Thus, Man's ability to act upon Nature is linked, for both Vidal and Ratzel, to the level of development of human societies, that is, to the level of progress they have reached in acquiring useful knowledge for the proper use of natural resources. In this regard, Vidal adopts the term Naturvölker (1921: 9) and uses it to designate developing societies which are "subjugated to customs acquired under the influence of their environment" (idem: 46). According to Vidal, from such primitive conditions some peoples have been able, as they improved their skills and adapted inventions and ideas from the peoples with which they were in contact, to rise to a higher level of civilization(14), and to progressively break free from environmental dependence. Of course, Vidal admits, "Man does not escape the influence of his local environment" (1903b: 235). Nevertheless, he insists, this influence is "very difficult to untangle in our highly developed societies", for these are "the infinitely complex results of a long term accumulation of human activity" (idem: 236). In these "superior" societies, the influence of the local physical environment is much weaker because it is overwhelmed with "masses of external influences which, for centuries, have steadily contributed to the heritage of civilizations" (ibid.)(15).
Vidal, like Ratzel, concedes however that, despite all the technical skills that Man is apt to acquire, "there is, and will always be, something fixed, something permanent, which represents, through the greater than ever multitude of changes brought about by our times, the never ending and the powerful influences of the soil" (1904c: 343)(16).
MERGING REGIONAL AND POLITICAL GEOGRAPHIES
Thus, Ratzel and Vidal shared a common general understanding which viewed the influence of environmental conditions on human establishment as being mediated by the actions of humans themselves. From this shared postulate, both authors have thus developed regional and political geographies that are highly convergent from a theoretical standpoint.
Ratzel states that "in order to understand the role of Man and his destiny", it is necessary "to picture him on the land where is set the scene of his action" (1900: 13). To understand Man like any other living species for that matter, one then has to refer to his Lebensraum, that is "the geographical surface area required to support a living species at its current population size and mode of existence" (Smith 1980: 53)(17). On the basis of this general principle, Ratzel suggests that occupation of the land by human societies "always carries inside something from the land where it takes place" (1903: 107).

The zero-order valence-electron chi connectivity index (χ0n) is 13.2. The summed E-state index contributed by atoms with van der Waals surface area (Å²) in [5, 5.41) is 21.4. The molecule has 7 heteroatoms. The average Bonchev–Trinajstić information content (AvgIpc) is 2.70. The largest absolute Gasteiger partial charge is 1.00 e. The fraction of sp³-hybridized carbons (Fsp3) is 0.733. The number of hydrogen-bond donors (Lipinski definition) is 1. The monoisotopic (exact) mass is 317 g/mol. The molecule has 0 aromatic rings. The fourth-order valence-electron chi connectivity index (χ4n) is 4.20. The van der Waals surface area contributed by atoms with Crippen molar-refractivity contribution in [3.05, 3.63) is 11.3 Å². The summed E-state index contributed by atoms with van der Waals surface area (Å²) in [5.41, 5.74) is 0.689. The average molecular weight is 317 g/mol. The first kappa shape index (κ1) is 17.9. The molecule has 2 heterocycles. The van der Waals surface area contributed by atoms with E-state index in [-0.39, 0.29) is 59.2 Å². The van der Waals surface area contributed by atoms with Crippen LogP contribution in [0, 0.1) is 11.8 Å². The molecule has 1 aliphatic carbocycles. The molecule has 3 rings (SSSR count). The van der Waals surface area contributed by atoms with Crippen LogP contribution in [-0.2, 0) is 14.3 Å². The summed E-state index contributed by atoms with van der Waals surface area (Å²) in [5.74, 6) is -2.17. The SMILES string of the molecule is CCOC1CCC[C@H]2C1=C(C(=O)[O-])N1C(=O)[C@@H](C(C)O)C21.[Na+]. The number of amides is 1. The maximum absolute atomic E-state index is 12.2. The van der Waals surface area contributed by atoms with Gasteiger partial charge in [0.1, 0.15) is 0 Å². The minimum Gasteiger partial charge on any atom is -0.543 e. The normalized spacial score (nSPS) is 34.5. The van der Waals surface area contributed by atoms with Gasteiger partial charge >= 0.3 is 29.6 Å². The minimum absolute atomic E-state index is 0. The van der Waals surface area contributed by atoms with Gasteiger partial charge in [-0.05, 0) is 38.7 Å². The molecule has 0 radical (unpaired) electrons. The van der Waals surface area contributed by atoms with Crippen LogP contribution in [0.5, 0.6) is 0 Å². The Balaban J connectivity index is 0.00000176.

This fundamental principle of Ratzel's geography "gives the land a critical role in the [spatial] differentiation process of human establishment" (idem: 106). According to Ratzel, when humanity is technically underdeveloped, this differentiation acts through "reduction and separation of the parts" (idem: 107). At this stage, human societies would be deprived of sufficiently developed technical means to secure their expansion on vast territories. Poorly equipped, each group would rather tend to stick to a limited piece of land on the surface of the Earth(18). Moreover, due to undiversified technical skills, each group would adapt more easily to a homogeneous region specific to its own abilities (idem: 159). This is why, any community that is poorly developed "tends to become a natural entity and to aspire [...] to sovereignty over a territory [...] characterized by a certain unity" (ibid.). The typical "geographical autonomy" of civilizations at a primitive stage of development thus calls, according to him, for extended political parcelling (idem: 160). These political bodies, which are extensively submitted to natural conditions and barriers, would indeed tend, in this case, to remain small, numerous and often isolated(19).